Why Not Color?

Both Josh and I learned photography in a black and white, chemical process darkroom, so we are partial to the medium. Don't get us wrong—nothing compares to beautiful, natural looking, vibrant color. However, occasionally there are instances where color becomes distracting—a red shirt, a blue light, an orange cone—and the image becomes stronger in black and white. Black and white can emphasize texture and composition; leading lines and repeating shapes become stronger without color. It also isolates expressions and gestures to create a more emotional image during heartfelt moments. And we cannot discount the nostalgia factor. Black and white's yesteryear vibe creates a sense of timelessness; modern monochromatic scenes give the viewer the sense that some moments are universal and could have happened today or generations ago.

In our pre-wedding planning consultations, we always ask our clients how they feel about black and white and if it is ok to include some in their final collections. Almost everyone replies enthusiastically, yes, they want black and whites in their wedding photography collection. Interestingly, it is sometimes our older clients who don't want the black and white. Perhaps it is because they grew up in an era where color was advanced as the superior alternative. Or perhaps they fear it will make them appear older themselves?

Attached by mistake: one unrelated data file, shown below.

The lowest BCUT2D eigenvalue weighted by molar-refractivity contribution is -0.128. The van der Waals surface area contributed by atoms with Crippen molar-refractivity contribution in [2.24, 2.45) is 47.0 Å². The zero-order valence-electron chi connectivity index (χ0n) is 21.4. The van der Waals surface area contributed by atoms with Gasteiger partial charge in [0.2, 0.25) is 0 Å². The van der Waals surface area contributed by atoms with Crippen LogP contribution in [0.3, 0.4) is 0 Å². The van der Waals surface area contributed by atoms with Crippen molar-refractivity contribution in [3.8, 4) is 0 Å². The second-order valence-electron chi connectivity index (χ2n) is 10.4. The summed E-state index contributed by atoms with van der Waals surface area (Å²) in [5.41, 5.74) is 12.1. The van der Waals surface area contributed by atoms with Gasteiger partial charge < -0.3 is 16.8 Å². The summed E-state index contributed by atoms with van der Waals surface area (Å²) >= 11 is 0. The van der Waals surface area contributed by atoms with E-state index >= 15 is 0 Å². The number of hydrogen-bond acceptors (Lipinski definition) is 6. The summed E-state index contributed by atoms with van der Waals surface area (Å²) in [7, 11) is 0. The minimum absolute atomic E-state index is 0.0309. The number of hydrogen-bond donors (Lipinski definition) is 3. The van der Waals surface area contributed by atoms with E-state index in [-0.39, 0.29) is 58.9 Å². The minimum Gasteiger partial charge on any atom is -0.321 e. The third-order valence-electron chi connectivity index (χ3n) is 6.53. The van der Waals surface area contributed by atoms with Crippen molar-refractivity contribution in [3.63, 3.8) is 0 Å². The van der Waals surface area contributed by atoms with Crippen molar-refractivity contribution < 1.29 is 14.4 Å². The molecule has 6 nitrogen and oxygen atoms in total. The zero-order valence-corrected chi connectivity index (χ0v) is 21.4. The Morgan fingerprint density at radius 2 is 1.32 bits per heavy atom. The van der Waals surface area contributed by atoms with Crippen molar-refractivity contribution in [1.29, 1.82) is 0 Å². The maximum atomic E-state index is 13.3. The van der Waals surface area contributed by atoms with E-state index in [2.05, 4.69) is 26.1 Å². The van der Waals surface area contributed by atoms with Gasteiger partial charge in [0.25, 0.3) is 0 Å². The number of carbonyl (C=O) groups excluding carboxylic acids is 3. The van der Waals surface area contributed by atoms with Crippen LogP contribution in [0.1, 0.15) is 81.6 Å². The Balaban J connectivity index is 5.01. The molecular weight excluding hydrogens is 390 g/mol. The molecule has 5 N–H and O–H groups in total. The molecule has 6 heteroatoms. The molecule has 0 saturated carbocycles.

I've always felt that the conversion to black and white can sometimes elevate a simple wedding image to a work of art strong enough to stand alone, divorced of its context. Look no further than wedding photojournalism websites (like FearlessPhotographers.com or WPJA.com) to see examples of photos that could stand side by side with a Weegee or Cartier-Bresson photo. A friend of ours had her wedding photographed by the great Larry Fink and he shot entirely in black and white, often on a medium format camera that allowed him quite literally to shoot from the hip and capture candid moments with subjects unaware. Check out this Vanity Fair article with a collection of his party shots that could easily have been wedding photos.

What do you think of black and white? Do you feel it has a place in photographing modern celebrations?